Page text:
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Reactions to South Korea's Cryptocurrency Supporter Grows

Vice President Yoon Suk-yeol, who wants to implement a set of crypto-friendly policies in South Korea, is facing some restrictions. What are South Korea's new crypto tax rules?
Reactions to South Korea's Cryptocurrency Supporter Grows

One of Yoon Suk-yeol's promises to his voters was to implement a set of crypto-friendly policies in South Korea. Yoon, who won in March and came to office this month, said he would raise the tax threshold for crypto investment earnings to 50 million won, or about $38,922.

South Korea's National Assembly Research Service (NARS), which provides lawmakers with information and analysis on legislative and policy issues, classifies crypto as a virtual asset.

An announcement released last week says the tax threshold for income from virtual assets should be 2.5 million won, or $1,946 with a 20% tax rate.

According to NARS, the tax rate is set at a level similar to that of financial investment income, so asset classes do not face a heavy tax burden. But the suggested threshold is much lower than Yoon intended.

South Korea's New Crypto Tax Rules

The new tax rules will come into effect in 2023 and a new regulatory body for digital assets will be established. The country's wealth income tax system was introduced in December 2020. Yoon also pledged to support the first cryptocurrency offerings, which were banned in 2017.

“What we can see right now is that the government is opening up to the role of cryptocurrencies as an investment asset,” Jisu Park, CEO of Seoul-based smart contract audit and infrastructure startup Sooho.io, said in a statement.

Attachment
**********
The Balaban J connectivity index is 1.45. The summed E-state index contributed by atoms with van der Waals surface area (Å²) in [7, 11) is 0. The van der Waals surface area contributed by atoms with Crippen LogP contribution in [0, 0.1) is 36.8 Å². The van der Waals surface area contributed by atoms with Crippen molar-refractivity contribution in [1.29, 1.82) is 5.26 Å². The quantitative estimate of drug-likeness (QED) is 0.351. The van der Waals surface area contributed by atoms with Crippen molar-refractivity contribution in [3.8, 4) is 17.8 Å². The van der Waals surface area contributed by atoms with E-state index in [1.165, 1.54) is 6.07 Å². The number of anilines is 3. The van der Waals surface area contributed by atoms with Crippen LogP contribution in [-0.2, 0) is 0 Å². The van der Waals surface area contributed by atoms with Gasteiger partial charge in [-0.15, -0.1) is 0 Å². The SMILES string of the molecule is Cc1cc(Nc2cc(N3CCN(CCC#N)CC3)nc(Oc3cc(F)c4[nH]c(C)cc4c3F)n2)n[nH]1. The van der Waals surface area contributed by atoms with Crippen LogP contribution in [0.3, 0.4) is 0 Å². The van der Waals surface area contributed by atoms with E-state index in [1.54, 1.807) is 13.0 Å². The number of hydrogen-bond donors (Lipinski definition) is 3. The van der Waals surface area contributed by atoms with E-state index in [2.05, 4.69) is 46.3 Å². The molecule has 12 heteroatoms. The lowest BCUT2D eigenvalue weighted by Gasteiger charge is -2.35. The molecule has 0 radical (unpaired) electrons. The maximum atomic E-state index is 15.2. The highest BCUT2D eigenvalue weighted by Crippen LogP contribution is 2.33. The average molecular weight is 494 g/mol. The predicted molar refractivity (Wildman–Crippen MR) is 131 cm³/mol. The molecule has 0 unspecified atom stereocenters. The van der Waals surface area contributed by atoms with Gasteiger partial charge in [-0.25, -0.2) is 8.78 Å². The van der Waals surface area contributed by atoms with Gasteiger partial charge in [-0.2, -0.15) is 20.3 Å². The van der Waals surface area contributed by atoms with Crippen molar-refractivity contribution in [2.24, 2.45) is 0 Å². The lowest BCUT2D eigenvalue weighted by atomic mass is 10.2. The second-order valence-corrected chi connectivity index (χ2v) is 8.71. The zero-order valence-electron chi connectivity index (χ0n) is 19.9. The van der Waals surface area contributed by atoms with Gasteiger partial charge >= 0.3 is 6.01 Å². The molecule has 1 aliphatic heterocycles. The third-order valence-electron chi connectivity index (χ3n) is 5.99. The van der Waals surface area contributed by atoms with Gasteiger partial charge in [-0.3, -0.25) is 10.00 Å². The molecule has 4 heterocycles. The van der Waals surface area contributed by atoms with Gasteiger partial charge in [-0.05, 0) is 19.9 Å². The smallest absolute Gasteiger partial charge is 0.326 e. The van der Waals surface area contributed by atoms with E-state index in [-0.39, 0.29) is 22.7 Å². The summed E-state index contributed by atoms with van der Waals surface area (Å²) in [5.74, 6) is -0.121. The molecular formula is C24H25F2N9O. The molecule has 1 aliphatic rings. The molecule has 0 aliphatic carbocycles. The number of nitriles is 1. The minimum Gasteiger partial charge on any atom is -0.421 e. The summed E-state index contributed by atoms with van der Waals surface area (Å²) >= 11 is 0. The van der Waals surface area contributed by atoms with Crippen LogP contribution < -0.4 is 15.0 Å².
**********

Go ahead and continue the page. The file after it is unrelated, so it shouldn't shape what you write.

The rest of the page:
South Korea is one of the most active countries in the world in terms of crypto. According to a study by the country's top financial regulator, the market has grown to 55.2 trillion won ($45.9 billion) by the end of 2021, with the number of users reaching about 5.58 million, or about 10% of the country's population.

The crypto market in South Korea is booming, but has been in isolation, in part due to regulatory restrictions. Five major local exchanges dominate the space: Upbit, Bithumb, Coinone, Korbit, and Gopax. Foreign and smaller players are struggling to meet the government's requirement to partner with local commercial banks.

How did the collapse of TerraUSD (UST) affect Korea?

As in other countries, the collapse of TerraUSD (UST), an algorithmic stablecoin aimed at maintaining its stablecoins on the dollar using the cryptocurrency Luna, has raised the alarm for regulators about the volatility of the crypto market.

According to local media reports, South Korea's financial authorities will step up steps to enact a digital asset regulation that includes consumer protection. South Korean developer Do Kwon is the founder of Singapore-based Terraform Labs, the organization behind UST and Luna.

South Korean crypto markets have taken action to either suspend or warn Luna, whose value has fallen to almost zero. Bithumb, which plans to delist Luna, currently has the seventh-largest trading volume of the coin, according to Coinranking.